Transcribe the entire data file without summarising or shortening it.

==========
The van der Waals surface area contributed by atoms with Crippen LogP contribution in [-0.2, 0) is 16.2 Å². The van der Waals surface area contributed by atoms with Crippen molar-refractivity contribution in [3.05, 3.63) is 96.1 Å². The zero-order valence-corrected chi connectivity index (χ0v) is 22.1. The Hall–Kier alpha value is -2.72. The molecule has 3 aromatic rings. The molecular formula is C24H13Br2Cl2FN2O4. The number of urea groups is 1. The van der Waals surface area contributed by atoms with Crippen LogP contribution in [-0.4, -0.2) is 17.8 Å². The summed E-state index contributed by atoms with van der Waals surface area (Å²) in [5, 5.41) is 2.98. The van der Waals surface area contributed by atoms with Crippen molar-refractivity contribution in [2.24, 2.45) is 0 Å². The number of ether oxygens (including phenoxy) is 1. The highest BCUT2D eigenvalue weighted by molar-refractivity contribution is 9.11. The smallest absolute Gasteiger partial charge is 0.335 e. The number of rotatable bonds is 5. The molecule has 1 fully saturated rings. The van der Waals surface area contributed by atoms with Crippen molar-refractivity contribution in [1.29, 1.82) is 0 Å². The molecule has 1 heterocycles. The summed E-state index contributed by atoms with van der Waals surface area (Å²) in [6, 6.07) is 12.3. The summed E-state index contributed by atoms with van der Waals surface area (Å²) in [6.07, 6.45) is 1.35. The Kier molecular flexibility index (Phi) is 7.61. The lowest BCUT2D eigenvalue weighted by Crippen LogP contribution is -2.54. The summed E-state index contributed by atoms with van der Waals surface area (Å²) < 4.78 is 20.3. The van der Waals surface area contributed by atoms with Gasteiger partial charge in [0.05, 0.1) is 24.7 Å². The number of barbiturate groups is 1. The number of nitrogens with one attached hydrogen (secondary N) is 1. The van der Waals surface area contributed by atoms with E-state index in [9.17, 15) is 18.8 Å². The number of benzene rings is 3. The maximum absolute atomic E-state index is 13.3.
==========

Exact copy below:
The van der Waals surface area contributed by atoms with Crippen LogP contribution in [-0.2, 0) is 16.2 Å². The van der Waals surface area contributed by atoms with Crippen molar-refractivity contribution in [3.05, 3.63) is 96.1 Å². The zero-order valence-corrected chi connectivity index (χ0v) is 22.1. The Hall–Kier alpha value is -2.72. The molecule has 3 aromatic rings. The molecular formula is C24H13Br2Cl2FN2O4. The number of urea groups is 1. The van der Waals surface area contributed by atoms with Crippen LogP contribution in [-0.4, -0.2) is 17.8 Å². The summed E-state index contributed by atoms with van der Waals surface area (Å²) in [5, 5.41) is 2.98. The van der Waals surface area contributed by atoms with Crippen molar-refractivity contribution in [2.24, 2.45) is 0 Å². The number of ether oxygens (including phenoxy) is 1. The highest BCUT2D eigenvalue weighted by molar-refractivity contribution is 9.11. The smallest absolute Gasteiger partial charge is 0.335 e. The number of rotatable bonds is 5. The molecule has 1 fully saturated rings. The van der Waals surface area contributed by atoms with Crippen molar-refractivity contribution in [1.29, 1.82) is 0 Å². The molecule has 1 heterocycles. The summed E-state index contributed by atoms with van der Waals surface area (Å²) in [6, 6.07) is 12.3. The summed E-state index contributed by atoms with van der Waals surface area (Å²) in [6.07, 6.45) is 1.35. The Kier molecular flexibility index (Phi) is 7.61. The lowest BCUT2D eigenvalue weighted by Crippen LogP contribution is -2.54. The summed E-state index contributed by atoms with van der Waals surface area (Å²) < 4.78 is 20.3. The van der Waals surface area contributed by atoms with Gasteiger partial charge in [0.05, 0.1) is 24.7 Å². The number of barbiturate groups is 1. The number of nitrogens with one attached hydrogen (secondary N) is 1. The van der Waals surface area contributed by atoms with E-state index in [9.17, 15) is 18.8 Å². The number of benzene rings is 3. The maximum absolute atomic E-state index is 13.3.